I Am A Real Gentleman. That’s Why I Am A Winner In Love. 7 Practical Life Lessons From Albert Einstein 15 Healthy And Delightful Recipes Of Berries You Can’t Miss 5 Pieces of Practical Advice You Should Take to Master Anything Increase Your Willpower With Just Three Simple Steps

Trending in Productivity

1 How Remote Work Affects Your Productivity And Wellbeing (Backed By Data) 2 10 Best Productivity Planners To Get More Done in 2021 3 13 Steps to Build a Positive Habit Stacking Routine 4 How to Build New Habits With An Accountability Partner 5 How to Find the Best Keystone Habits to Change Your Life

Read Next

Advertising
Advertising

Published on September 21, 2021

How Remote Work Affects Your Productivity And Wellbeing (Backed By Data)

Advertising
How Remote Work Affects Your Productivity And Wellbeing (Backed By Data)

The internet is flooded with articles about remote work and its benefits or drawbacks. But in reality, the remote work experience is so subjective that it’s impossible to draw general conclusions and issue one-size-fits-all advice about it. However, one thing that’s universal and rock-solid is data. Data-backed findings and research about remote work productivity give us a clear picture of how our workdays have changed and how work from home affects us—because data doesn’t lie.

In this article, we’ll look at three decisive findings from a recent data study and two survey reports concerning remote work productivity and worker well-being.

1. We Take Less Frequent Breaks

Your home can be a peaceful or a distracting place depending on your living and family conditions. While some of us might find it hard to focus amidst the sounds of our everyday life, other people will tell you that the peace and quiet while working from home (WFH) is a major productivity booster. Then there are those who find it hard to take proper breaks at home and switch off at the end of the workday.

But what does data say about remote work productivity? Do we work more or less in a remote setting?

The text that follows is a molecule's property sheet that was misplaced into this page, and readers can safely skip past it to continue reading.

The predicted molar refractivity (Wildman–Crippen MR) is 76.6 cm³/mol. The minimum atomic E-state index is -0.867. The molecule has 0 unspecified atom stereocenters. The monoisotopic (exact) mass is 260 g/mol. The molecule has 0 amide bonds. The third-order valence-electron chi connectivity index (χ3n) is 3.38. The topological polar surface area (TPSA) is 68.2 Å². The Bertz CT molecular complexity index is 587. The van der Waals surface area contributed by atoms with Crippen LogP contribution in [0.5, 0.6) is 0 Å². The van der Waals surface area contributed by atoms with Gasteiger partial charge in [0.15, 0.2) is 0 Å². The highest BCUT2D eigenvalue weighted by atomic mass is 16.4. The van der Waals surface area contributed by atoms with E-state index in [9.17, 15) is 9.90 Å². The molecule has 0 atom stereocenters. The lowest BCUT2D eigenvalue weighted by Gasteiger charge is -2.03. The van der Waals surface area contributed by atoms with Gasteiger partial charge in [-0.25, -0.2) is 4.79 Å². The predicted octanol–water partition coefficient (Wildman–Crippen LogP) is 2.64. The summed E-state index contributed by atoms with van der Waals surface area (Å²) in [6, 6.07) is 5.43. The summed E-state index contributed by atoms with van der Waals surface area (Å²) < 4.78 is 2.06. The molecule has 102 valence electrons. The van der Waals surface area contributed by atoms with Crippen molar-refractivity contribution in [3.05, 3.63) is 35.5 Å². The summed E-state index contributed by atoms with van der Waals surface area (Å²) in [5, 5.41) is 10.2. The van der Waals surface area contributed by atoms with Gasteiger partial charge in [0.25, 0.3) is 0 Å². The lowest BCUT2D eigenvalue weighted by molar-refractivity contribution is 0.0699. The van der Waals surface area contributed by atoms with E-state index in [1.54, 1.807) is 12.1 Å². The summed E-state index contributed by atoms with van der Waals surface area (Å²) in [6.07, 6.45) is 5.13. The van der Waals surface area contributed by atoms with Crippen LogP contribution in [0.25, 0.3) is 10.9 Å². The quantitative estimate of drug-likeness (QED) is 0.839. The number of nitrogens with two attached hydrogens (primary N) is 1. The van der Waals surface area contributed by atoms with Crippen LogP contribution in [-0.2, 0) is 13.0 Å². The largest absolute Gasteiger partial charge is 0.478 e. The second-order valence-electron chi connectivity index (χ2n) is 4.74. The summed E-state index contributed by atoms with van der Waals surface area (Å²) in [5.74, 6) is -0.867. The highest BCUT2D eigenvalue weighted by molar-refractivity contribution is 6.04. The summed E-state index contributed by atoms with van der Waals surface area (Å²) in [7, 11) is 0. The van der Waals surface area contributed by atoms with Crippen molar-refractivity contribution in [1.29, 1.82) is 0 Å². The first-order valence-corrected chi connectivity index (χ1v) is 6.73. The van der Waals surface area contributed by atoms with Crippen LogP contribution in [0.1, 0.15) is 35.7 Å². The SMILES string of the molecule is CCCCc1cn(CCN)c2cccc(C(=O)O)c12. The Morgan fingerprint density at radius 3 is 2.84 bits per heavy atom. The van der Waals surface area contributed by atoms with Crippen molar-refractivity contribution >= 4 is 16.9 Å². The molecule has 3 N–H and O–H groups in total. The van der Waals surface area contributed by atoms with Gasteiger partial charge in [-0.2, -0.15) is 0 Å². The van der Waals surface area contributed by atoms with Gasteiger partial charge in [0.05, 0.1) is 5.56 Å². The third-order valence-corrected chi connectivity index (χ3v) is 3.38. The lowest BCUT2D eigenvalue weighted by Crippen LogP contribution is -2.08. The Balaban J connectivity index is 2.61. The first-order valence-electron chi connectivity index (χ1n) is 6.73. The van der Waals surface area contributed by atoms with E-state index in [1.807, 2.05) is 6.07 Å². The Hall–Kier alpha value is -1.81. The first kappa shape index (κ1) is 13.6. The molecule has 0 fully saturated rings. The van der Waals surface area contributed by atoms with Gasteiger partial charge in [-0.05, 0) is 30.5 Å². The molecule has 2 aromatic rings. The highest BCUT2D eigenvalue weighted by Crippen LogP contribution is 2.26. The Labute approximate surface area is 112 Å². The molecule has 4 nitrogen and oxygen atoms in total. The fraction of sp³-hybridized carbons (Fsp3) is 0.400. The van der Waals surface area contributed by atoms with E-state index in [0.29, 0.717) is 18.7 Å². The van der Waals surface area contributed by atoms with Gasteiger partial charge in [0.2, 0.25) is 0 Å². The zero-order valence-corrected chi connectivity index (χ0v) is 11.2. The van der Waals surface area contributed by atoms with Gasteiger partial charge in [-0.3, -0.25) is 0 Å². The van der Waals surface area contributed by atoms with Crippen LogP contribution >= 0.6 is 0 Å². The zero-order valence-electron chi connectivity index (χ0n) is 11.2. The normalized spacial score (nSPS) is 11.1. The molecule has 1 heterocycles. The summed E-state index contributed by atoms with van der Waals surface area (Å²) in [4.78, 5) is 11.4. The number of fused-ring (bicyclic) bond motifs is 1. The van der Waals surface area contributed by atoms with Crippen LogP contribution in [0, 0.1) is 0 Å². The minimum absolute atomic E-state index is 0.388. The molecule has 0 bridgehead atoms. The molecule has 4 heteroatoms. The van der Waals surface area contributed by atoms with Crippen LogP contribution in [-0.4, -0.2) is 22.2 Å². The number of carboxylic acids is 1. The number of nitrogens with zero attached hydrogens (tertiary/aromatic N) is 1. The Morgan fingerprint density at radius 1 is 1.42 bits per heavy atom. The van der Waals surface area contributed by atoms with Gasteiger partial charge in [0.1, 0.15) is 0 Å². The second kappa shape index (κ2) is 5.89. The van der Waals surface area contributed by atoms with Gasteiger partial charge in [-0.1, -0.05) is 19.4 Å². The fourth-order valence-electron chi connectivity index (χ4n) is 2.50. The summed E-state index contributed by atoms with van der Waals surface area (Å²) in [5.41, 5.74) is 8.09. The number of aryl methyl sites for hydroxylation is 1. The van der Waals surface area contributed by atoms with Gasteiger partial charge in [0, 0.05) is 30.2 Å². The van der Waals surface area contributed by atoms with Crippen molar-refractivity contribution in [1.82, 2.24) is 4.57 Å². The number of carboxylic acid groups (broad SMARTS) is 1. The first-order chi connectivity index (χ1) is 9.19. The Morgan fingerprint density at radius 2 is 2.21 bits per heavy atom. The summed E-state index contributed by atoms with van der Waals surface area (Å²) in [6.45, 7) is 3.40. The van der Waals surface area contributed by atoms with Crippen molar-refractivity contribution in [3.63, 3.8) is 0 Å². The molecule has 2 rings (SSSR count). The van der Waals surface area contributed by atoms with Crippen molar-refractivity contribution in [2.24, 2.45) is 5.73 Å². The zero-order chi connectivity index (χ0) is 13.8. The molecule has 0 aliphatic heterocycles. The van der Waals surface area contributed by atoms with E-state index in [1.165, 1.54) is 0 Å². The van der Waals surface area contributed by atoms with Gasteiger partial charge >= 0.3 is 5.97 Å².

Let’s take a step back to pre-pandemic times (2014, to be exact) when a time tracking application called DeskTime discovered that 10% of most productive people work for 52 minutes and then take a break for 17 minutes.

Advertising

Recently, the same time tracking app repeated that study to reveal working and breaking patterns during the pandemic. They found that remote work has caused an increase in time worked, with the most productive people now working for 112 minutes and breaking for 26 minutes.[1]

Now, this may seem rather innocent at first—so what if we work for extended periods of time as long as we also take longer breaks? But let’s take a closer look at this proportion.

While breaks have become only nine minutes longer, work sprints have more than doubled. That’s nearly two hours of work, meaning that the most hard-working people only take three to four breaks per 8-hour workday. This discovery makes us question if working from home (WFH) really is as good a thing for our well-being as we thought it was. In addition, in the WFH format, breaks are no longer a treat but rather a time to squeeze in a chore or help children with schoolwork.

Online meetings are among the main reasons for less frequent breaks. Pre-pandemic meetings meant going to another room, stretching your legs, and giving your eyes a rest from the computer. In a remote setting, all meetings happen on screen, sometimes back-to-back, which could be one of the main factors explaining the longer work hours recorded.

2. We Face a Higher Risk of Burnout

At first, many were optimistic about remote work’s benefits in terms of work-life balance as we save time on commuting and have more time to spend with family—at least in theory. But for many people, this was quickly counterbalanced by a struggle to separate their work and personal lives. Buffer’s 2021 survey for the State of Remote Work report found that the biggest struggle of remote workers is not being able to unplug, with collaboration difficulties and loneliness sharing second place.[2]